North Korea Restarts Nuclear Reactor

Alex Castillo , Copy Editor

Ahead of newly elected Secretary of Defense James Mattis’s visit to Eastern Asia, drones have spotted activity at one of North Korea’s abandoned nuclear reactor sites. Pictures from the satellites show a plume of water vapor being pushed into the air which signifies the operational status of the reactor.

 

The reactor is known to produce plutonium for North Korea’s nuclear weapons program. The activation of this reactor can prove to be bad news for the United States, as North Korea has recently stated that they are running tests on their intercontinental ballistic missiles.

 

The growth of North Korea’s weapons programs may affect the futures of students like Angel Martinez, 12, that plan to join the military after graduation.

 

“I want to join the Air Force,” Martinez said, “so I’m thinking after I get my training and stuff I’m probably gonna be sent over there to do like surveillance stuff.

 

Although it is unclear at what power level the reactor is running at, the U.S. military has decided to keep Mattis out of the general public with higher security and to keep a closer eye on the reactor. This reactor is also known for working with uranium for the nuclear bombs that North Korea has been testing throughout the year of 2016.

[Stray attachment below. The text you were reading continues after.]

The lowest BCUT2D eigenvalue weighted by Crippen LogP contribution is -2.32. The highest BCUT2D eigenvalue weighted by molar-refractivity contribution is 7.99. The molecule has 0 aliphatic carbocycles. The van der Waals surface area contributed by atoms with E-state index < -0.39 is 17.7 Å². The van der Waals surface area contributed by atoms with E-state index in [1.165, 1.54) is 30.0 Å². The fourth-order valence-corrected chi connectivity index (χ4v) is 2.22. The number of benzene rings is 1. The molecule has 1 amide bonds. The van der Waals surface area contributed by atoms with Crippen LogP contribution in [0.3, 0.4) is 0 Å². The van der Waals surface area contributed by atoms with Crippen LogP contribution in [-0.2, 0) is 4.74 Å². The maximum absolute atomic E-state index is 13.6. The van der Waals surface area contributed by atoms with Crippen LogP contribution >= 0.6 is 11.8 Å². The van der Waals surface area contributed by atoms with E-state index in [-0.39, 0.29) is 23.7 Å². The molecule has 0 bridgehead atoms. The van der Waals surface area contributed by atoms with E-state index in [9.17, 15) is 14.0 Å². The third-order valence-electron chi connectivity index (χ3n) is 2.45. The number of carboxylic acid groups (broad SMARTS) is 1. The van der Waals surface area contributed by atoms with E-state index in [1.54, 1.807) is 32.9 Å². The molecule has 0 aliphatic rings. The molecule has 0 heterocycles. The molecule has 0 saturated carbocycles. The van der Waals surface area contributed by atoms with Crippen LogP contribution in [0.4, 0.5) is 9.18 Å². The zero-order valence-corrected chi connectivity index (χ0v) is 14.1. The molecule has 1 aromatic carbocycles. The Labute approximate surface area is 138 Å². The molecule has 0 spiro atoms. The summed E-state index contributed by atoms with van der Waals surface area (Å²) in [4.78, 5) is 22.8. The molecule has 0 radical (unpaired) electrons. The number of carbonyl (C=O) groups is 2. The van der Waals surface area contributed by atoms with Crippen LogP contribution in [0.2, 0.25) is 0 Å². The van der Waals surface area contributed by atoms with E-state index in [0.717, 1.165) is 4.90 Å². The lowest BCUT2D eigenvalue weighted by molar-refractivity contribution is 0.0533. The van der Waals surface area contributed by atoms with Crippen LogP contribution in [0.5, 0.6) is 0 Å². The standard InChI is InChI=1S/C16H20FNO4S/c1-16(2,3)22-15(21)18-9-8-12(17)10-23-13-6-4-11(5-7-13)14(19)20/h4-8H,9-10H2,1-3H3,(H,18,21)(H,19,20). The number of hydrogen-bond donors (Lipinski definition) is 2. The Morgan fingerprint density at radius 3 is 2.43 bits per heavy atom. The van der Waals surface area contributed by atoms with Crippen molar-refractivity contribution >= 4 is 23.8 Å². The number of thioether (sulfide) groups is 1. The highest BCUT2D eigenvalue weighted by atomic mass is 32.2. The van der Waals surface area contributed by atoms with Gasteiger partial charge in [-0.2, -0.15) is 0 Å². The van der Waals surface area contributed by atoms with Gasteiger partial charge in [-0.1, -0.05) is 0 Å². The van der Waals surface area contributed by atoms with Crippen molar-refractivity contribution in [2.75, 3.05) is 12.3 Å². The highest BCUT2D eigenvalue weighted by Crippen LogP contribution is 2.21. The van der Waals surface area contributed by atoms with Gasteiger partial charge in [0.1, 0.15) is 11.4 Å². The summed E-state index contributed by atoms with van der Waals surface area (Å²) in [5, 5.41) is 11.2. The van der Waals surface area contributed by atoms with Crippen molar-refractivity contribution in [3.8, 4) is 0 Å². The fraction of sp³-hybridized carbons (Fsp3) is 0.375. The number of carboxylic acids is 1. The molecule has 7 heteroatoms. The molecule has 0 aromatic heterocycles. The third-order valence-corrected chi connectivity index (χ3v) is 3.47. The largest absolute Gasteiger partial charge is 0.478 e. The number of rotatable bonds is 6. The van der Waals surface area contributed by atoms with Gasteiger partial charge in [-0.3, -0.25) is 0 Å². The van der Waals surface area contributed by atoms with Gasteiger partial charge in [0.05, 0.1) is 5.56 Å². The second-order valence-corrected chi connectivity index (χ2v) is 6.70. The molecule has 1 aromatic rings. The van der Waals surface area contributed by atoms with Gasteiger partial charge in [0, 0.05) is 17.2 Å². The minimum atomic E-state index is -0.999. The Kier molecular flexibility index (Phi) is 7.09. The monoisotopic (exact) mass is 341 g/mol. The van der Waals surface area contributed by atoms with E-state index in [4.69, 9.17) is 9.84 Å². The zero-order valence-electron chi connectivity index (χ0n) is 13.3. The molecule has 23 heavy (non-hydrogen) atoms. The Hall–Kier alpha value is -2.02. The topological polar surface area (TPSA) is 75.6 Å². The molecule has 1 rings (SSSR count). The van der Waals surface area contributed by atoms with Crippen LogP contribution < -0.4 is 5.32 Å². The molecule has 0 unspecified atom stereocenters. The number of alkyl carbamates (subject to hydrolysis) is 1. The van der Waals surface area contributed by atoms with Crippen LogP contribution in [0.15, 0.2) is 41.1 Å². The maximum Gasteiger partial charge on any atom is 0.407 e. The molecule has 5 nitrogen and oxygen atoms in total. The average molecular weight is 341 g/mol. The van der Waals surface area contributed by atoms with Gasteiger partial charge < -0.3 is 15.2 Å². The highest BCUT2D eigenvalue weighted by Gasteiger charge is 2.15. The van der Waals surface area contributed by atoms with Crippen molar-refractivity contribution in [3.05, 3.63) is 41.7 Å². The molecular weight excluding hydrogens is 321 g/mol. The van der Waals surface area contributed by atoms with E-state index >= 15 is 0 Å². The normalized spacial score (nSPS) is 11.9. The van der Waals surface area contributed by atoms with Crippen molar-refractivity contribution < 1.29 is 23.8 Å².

Earl Sung, 11, follows the news often and finds the development in North Korean technology slightly disturbing.

 

“It’s weird because people always kinda joke about them and how America is stronger than them and everything,” Sung said, “but we still need to be careful I think because you really never know.”

 

Despite international sanctions, North Korea has continued to maintain a nuclear weapons program. Emiliano Cortez, 10, believes that it might be time to get tougher with the country.

 

“Well, yeah because North Korea keeps trying to threaten us,” Cortez said. “Now that we have a new president it’s kind of scary because he doesn’t have any experience but hopefully we can really show them that they’re doing the wrong things and hopefully fix it.”

 
Secretary of Defense Mattis still plans to go through with his trip, as a sign of diplomacy and good will to allies Japan and South Korea.